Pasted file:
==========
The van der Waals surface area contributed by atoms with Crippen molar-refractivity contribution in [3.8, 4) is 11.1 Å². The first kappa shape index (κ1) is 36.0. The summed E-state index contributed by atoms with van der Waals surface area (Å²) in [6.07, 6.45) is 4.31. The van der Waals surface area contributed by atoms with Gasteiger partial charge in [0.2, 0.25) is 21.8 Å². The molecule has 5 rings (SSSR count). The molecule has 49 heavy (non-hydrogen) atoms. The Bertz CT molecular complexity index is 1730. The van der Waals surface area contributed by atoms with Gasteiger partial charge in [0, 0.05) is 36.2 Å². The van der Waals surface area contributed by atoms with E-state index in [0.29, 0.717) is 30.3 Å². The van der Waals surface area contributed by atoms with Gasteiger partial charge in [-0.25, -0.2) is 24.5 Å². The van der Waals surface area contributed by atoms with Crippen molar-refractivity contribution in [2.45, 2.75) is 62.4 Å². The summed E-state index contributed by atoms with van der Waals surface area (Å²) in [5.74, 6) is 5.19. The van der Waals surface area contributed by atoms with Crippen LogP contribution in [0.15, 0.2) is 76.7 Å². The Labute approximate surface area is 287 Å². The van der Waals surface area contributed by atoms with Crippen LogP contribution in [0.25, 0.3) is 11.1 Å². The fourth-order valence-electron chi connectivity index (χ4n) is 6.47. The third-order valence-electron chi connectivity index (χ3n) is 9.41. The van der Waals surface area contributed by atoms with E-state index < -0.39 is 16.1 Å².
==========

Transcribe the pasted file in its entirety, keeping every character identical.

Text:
The van der Waals surface area contributed by atoms with Crippen molar-refractivity contribution in [3.8, 4) is 11.1 Å². The first kappa shape index (κ1) is 36.0. The summed E-state index contributed by atoms with van der Waals surface area (Å²) in [6.07, 6.45) is 4.31. The van der Waals surface area contributed by atoms with Gasteiger partial charge in [0.2, 0.25) is 21.8 Å². The molecule has 5 rings (SSSR count). The molecule has 49 heavy (non-hydrogen) atoms. The Bertz CT molecular complexity index is 1730. The van der Waals surface area contributed by atoms with Gasteiger partial charge in [0, 0.05) is 36.2 Å². The van der Waals surface area contributed by atoms with E-state index in [0.29, 0.717) is 30.3 Å². The van der Waals surface area contributed by atoms with Gasteiger partial charge in [-0.25, -0.2) is 24.5 Å². The van der Waals surface area contributed by atoms with Crippen molar-refractivity contribution in [2.45, 2.75) is 62.4 Å². The summed E-state index contributed by atoms with van der Waals surface area (Å²) in [5.74, 6) is 5.19. The van der Waals surface area contributed by atoms with Crippen LogP contribution in [0.15, 0.2) is 76.7 Å². The Labute approximate surface area is 287 Å². The van der Waals surface area contributed by atoms with Crippen LogP contribution in [0.25, 0.3) is 11.1 Å². The fourth-order valence-electron chi connectivity index (χ4n) is 6.47. The third-order valence-electron chi connectivity index (χ3n) is 9.41. The van der Waals surface area contributed by atoms with E-state index < -0.39 is 16.1 Å².